Fig. 6 ZNF667 and ZNF667-AS1 as candidate novel markers for prognosis in PDAC.

  In summary, our work offers novel insights into the molecular characteristics of PDAC tumorigenesis, and identifies candidate marker genes for the prognosis of PDAC through integrated single-cell multiomics analyses of PDAC patients.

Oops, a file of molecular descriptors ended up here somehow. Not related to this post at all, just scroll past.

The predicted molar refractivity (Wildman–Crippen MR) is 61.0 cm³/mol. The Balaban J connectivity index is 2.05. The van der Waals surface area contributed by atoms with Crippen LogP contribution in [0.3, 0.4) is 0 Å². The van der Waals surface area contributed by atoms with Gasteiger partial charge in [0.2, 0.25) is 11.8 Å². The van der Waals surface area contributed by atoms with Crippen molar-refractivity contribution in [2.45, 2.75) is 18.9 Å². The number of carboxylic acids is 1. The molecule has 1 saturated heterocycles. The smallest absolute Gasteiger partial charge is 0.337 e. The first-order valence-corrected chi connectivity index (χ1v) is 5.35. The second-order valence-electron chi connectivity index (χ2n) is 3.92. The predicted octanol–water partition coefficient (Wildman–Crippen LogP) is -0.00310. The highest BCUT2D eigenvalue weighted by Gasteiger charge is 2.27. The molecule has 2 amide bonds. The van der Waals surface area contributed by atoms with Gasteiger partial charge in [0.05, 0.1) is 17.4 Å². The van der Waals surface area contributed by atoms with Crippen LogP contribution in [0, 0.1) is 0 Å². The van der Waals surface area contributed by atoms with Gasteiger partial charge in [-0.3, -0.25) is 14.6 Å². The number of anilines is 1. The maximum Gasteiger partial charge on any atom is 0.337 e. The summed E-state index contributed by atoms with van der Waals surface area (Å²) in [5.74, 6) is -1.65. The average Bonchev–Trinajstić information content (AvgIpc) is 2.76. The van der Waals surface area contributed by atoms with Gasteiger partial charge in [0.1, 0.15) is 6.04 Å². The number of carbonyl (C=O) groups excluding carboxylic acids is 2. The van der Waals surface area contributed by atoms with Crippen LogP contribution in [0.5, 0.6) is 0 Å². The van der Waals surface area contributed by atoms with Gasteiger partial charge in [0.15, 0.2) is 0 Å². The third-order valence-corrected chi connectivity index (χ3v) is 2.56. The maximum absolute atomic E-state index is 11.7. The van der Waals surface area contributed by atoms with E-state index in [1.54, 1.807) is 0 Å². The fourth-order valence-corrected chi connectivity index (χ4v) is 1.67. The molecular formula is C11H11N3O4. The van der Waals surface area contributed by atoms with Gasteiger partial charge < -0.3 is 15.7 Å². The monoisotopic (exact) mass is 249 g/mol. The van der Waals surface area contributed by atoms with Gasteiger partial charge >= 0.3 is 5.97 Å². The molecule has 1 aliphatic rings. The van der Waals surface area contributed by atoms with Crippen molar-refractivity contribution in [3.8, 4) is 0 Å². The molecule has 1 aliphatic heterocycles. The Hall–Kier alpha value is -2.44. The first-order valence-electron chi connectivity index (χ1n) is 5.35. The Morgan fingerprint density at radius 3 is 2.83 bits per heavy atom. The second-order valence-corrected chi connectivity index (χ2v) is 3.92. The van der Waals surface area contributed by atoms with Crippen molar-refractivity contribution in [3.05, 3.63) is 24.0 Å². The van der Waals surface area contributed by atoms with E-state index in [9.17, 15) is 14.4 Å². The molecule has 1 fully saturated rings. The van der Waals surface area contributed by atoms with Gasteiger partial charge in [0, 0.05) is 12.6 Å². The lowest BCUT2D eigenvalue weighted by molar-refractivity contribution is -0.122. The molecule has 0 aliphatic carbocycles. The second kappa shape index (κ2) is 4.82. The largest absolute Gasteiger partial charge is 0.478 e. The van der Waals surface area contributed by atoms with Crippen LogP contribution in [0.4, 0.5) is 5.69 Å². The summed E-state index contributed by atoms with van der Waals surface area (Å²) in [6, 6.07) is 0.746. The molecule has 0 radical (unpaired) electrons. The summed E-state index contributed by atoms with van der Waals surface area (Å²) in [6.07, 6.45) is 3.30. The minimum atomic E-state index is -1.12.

Dr. Xiaoying Fan from Guangzhou Laboratory, Ph.D. candidate Ping Lu from School of Life Sciences of Peking University, Dr. Hongwei Wang from Tianjin University Cancer Institute, Dr. Shuhui Bian from Nanjing Medical University and Dr. Xinglong Wu from Hebei Agricultural University are the co-first authors of this paper. Professor Jihui Hao from Tianjin University Cancer Institute and Professor Fuchou Tang from Beijing Advanced Innovation Center for Genomics, Biomedical Pioneering Innovation Center, School of Life Sciences of Peking University are corresponding authors. This research project was supported by the National Natural Science Foundation of China and the Beijing Advanced Innovation Center for Genomics.